On alternative paths or wide path sides more than one boulder may be required, and care with positioning is needed. Blocking boulders, and their placement, must mimic and look as natural as any others in the surrounding landscape.
Bunds, Mounds and Bankings
Along with occasional boulders, these are the ideal method of containing path use, so long as their appearance blends with surrounding area. They may be the only option available in situations where boulders are in short supply or do not fit the surrounding area. Using spoil and turfs they can create longer obstacles, either along the path edge or at an angle to the path, and, as low mounds, across alternative paths or braids. As well as blocking off-path use they encourage or divert use onto a particular alignment, particularly on zigzag paths.
Carefully positioned raised bunds or banks along the path edge, is particularly useful in preventing movement off the path onto revegetating sides. They also serve to reduce the visual impact of a hard path edge or the path alignment in the landscape.
Where there is no spoil or turf available, mounds and hollows can be carefully created. Turf is removed over an area, and a hollow dug; the spoil is used to create a mound; and both the hollow and mound re-turfed. This is particularly useful to prevent use of easier, softer ground adjacent to a hard path.
Mounds used as obstacles must be substantial enough for the purpose, and rough enough to deter use over them. However, care is needed to avoid creating unnaturally high features.
As with boulders, the emphasis is on their natural appearance, avoiding uniform shapes or positioning. Where used for banking alongside the path edge, care is needed to avoid long unnatural looking mounds of regular width.
Large turfs can be used, with boulders if appropriate, at the path edges to prevent movement off the path, and to disguise and block the line of braids and desire lines. The aim is to ‘roughen’ the appearance and care should be taken not to create a better walking option than the path.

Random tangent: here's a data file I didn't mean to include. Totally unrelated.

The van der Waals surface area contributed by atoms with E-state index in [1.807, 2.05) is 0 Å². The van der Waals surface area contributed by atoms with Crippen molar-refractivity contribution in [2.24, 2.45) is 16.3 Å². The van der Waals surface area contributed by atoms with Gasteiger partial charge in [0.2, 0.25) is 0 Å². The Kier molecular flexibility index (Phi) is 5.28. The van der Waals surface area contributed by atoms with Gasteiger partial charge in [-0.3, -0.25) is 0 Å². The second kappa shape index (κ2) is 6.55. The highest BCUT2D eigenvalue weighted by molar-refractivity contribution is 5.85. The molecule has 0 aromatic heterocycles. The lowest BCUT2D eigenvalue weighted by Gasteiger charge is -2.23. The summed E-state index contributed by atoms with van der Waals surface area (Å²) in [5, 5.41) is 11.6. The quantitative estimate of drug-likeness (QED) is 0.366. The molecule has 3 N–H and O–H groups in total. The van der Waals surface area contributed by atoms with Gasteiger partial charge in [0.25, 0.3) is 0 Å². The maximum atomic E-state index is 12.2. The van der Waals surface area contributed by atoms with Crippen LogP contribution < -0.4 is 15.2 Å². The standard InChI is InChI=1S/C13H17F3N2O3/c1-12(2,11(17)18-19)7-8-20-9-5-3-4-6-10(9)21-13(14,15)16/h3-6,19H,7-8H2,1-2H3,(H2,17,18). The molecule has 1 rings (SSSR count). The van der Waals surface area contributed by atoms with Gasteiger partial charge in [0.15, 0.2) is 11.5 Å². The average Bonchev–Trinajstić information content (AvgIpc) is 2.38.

This method is suitable on wide open areas adjacent to the path, where large boulders or turfed mounds would not be appropriate. The aim is to roughen the ground enough for it to appear unattractive to walk on. On eroded ground this can be achieved with mixed size, weathered stone scatter over the surface. Small, low mounds and hollows may also be appropriate. These can also be used effectively to create an uneven grassed area. Mixed height turfing, combined with weathered medium size stone can also achieve the desired effect. Particular care is needed with this method to avoid a contrived unnatural patchwork of material.
Key points to watch:
- correct positioning of the feature - further erosion will occur if walkers continue to deviate from the path
- avoid periods of dry weather when turfing
The following maintenance may be required:
- replace worn or dead turfs
- reset loose boulders or stone
- move, or extend features to effective positions
- the features used must fit in with the surrounding landscape; a natural look is essential
HEALTH AND SAFETY HAZARDS
- use safe lifting techniques when manoeuvring large boulders
- when moving large boulders divert the public and warn other workers on the path below
- step back from the work as you are doing it - view it from the path and at a distance to check for the correct position and merging with surroundings